Early Literacy Skills Overview, Reading Skills Overview

The Strands Of Scarboroughs Rope

This article describes the many strands that make up Scarborough’s Rope, all of which intertwine to result in skilled reading. This article focuses on what parents can do at home with their children to promote their literacy development.
The Strands Of Scarboroughs Rope
Great Word House
September 12, 2022
The Strands Of Scarboroughs Rope

What is Scarborough’s Rope?

  • Scarborough’s Rope is a model used to represent the many attributes of skilled literacy.
  • The rope is made up of two major strands: language comprehension and word recognition.
  • Each of the two major strands are made up of several individual strands.
  • Parents are ideally situated to help the child with language comprehension, and schools/teachers are ideally situated to help the child with word recognition.
  • The parent plays a crucial and significant role in helping its child develop the language comprehension skills necessary for fluency and understanding

What makes up the word recognition cord?

  • Phonological awareness: awareness of the sounds in the words
  • Decoding: knowledge of how these sounds are encoded and decoded by the alphabet
  • Sight recognition: automaticity with frequently occurring words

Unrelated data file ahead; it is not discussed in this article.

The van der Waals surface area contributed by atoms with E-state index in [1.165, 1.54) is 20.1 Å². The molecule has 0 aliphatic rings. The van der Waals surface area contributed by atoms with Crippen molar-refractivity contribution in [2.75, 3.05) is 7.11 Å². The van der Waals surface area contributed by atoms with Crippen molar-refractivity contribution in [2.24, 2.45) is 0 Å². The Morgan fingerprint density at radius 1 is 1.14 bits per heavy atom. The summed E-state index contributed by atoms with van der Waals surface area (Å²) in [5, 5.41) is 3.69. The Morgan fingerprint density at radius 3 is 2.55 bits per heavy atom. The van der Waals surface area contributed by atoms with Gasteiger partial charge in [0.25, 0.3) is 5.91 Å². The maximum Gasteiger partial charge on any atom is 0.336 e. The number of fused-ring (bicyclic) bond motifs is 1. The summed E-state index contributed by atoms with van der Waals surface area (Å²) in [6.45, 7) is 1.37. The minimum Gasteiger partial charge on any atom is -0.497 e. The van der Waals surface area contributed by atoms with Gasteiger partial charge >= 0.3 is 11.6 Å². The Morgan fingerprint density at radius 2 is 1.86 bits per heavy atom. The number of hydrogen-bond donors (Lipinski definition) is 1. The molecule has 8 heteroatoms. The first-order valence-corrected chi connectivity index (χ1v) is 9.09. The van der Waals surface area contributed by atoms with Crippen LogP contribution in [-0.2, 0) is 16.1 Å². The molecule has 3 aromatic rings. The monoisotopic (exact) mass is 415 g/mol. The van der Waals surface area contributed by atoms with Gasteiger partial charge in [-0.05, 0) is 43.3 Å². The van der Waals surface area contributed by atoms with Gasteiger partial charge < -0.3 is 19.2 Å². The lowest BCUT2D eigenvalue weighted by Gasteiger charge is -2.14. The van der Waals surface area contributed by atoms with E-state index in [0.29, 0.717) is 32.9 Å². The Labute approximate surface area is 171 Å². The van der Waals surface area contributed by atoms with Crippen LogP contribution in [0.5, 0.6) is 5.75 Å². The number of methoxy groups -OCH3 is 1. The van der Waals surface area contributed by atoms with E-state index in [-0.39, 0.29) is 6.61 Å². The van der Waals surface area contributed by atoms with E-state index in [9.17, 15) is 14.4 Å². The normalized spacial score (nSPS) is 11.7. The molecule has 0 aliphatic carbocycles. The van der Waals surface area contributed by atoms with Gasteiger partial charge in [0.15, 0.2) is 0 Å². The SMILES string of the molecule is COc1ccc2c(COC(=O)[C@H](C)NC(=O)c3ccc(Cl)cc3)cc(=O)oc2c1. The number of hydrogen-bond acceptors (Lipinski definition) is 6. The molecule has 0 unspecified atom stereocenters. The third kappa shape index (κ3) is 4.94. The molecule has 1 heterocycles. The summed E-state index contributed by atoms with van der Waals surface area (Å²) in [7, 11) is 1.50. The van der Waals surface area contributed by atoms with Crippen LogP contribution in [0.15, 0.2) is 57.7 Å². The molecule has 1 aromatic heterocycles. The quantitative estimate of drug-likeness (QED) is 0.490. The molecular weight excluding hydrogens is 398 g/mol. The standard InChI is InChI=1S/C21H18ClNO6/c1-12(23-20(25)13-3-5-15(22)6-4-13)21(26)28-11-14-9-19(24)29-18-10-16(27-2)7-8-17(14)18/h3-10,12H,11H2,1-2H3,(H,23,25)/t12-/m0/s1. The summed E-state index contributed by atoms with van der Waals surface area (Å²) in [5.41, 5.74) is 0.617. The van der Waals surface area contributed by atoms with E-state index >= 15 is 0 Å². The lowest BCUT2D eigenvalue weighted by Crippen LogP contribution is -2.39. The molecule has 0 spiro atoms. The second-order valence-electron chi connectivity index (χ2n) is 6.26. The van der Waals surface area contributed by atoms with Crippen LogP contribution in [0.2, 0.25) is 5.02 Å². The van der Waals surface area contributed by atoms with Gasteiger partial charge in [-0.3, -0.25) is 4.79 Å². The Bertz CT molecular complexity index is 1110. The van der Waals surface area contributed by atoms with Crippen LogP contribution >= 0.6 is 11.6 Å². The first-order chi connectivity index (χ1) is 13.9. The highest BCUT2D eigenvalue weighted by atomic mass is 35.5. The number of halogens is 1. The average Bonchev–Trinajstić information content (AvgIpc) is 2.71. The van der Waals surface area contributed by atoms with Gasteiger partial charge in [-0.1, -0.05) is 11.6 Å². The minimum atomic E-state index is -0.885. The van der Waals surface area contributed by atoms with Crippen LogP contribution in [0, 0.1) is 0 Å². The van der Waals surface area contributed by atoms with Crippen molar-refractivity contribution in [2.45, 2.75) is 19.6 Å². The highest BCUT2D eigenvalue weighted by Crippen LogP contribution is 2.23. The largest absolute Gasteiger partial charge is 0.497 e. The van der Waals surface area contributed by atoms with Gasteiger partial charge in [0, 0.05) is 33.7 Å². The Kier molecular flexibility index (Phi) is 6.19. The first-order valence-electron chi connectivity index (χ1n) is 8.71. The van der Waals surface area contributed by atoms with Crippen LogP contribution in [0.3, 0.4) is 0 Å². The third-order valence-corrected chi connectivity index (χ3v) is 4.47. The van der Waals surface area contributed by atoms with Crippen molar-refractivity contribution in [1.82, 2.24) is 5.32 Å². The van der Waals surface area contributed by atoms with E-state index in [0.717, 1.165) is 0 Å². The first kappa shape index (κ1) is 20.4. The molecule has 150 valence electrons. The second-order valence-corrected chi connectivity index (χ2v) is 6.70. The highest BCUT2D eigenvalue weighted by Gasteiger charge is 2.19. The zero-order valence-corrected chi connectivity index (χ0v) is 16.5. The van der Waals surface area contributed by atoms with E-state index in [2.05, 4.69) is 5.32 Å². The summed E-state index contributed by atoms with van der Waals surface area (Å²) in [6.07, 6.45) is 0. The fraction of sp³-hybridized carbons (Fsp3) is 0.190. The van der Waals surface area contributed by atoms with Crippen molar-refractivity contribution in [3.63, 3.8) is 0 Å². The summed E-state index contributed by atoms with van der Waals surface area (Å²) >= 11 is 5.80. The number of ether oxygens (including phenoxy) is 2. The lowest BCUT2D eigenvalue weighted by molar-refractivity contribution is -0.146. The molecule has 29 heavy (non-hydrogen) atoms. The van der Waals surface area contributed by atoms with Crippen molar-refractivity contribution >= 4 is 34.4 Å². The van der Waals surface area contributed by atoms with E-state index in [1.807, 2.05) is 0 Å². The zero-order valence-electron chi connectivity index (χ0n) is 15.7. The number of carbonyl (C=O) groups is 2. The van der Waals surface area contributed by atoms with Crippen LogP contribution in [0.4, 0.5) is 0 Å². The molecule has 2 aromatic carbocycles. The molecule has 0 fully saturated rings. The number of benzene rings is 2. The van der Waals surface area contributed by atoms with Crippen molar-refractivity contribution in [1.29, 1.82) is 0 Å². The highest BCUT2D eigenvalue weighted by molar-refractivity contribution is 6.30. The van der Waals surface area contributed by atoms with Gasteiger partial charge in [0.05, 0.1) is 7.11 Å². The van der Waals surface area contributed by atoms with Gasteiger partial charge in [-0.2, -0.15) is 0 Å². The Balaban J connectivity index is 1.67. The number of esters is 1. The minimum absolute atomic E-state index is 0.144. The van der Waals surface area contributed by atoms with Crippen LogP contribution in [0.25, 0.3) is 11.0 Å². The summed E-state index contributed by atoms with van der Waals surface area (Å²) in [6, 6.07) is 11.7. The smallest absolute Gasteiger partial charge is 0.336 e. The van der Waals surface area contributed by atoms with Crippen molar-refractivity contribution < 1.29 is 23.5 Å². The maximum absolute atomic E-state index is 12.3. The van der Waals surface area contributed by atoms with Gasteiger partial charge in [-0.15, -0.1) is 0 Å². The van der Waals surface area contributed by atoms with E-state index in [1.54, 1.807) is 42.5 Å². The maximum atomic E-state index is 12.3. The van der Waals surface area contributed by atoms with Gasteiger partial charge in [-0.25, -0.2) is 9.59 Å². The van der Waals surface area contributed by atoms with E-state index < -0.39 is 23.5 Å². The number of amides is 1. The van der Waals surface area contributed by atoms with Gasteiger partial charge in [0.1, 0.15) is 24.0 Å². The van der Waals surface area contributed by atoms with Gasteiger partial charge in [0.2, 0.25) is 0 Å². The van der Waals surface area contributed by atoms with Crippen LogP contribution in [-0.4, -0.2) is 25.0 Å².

What makes up the language comprehension cord?

  • Background knowledge: readers depend on background knowledge to make sense of what they are reading. Those with background knowledge are more likely to find the text more interesting, easier to focus on, and less taxing on their brains.
  • Vocabulary: an extensive and rich vocabulary helps a reader make more sense of the text because it allows him or her to connect the string of sounds to a thought, idea, or concept. Consequently, the child will be able to access it more easily the next time he or she comes across it.
  • Language structures: children acquire varied syntax structure over time through exposure and discussion of the language presented to them.
  • Verbal reasoning: readers must look beyond the words to infer meaning from what is being said, what is not being said, and how it is being said. Talk to the child about the meaning of words, phrases, tones of voice and body language and about what he/she is observing in the world.
  • Literary knowledge: expose the child to a variety of literary styles, including a variety of stories, themes, cultures, and purposes.

For ideas on what you can do with your child to develop their literary skills, scroll to the bottom of the original source, listed below.


Original Sources:
Great Word House, "Scarborough’s Rope Model of Reading": https://www.greatwordhouse.com/scarboroughs-rope-model-of-reading/

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